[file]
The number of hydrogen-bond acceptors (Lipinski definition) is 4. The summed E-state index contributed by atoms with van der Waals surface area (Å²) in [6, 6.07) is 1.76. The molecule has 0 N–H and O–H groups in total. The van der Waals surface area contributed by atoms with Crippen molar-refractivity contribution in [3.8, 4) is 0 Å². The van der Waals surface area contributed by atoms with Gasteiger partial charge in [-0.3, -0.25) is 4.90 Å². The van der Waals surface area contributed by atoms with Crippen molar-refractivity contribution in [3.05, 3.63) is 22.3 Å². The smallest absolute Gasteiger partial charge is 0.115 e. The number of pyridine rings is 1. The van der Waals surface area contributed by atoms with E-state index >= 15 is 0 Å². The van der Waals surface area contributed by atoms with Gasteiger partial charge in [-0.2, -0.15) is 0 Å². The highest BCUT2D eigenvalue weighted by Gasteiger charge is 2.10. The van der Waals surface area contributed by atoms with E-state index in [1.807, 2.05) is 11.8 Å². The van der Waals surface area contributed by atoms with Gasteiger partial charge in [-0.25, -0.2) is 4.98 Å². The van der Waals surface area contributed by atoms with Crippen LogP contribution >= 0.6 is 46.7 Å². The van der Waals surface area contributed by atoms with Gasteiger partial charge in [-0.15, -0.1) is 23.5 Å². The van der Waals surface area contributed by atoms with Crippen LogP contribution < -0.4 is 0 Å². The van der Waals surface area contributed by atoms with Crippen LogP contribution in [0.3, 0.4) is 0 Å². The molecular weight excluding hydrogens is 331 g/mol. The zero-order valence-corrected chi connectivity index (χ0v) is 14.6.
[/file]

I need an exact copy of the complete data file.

The number of hydrogen-bond acceptors (Lipinski definition) is 4. The summed E-state index contributed by atoms with van der Waals surface area (Å²) in [6, 6.07) is 1.76. The molecule has 0 N–H and O–H groups in total. The van der Waals surface area contributed by atoms with Crippen molar-refractivity contribution in [3.8, 4) is 0 Å². The van der Waals surface area contributed by atoms with Gasteiger partial charge in [-0.3, -0.25) is 4.90 Å². The van der Waals surface area contributed by atoms with Crippen molar-refractivity contribution in [3.05, 3.63) is 22.3 Å². The smallest absolute Gasteiger partial charge is 0.115 e. The number of pyridine rings is 1. The van der Waals surface area contributed by atoms with E-state index >= 15 is 0 Å². The van der Waals surface area contributed by atoms with Gasteiger partial charge in [-0.2, -0.15) is 0 Å². The highest BCUT2D eigenvalue weighted by Gasteiger charge is 2.10. The van der Waals surface area contributed by atoms with E-state index in [1.807, 2.05) is 11.8 Å². The van der Waals surface area contributed by atoms with Gasteiger partial charge in [-0.25, -0.2) is 4.98 Å². The van der Waals surface area contributed by atoms with Crippen LogP contribution >= 0.6 is 46.7 Å². The van der Waals surface area contributed by atoms with Gasteiger partial charge in [-0.15, -0.1) is 23.5 Å². The van der Waals surface area contributed by atoms with Crippen LogP contribution < -0.4 is 0 Å². The van der Waals surface area contributed by atoms with Crippen LogP contribution in [0.3, 0.4) is 0 Å². The molecular weight excluding hydrogens is 331 g/mol. The zero-order valence-corrected chi connectivity index (χ0v) is 14.6.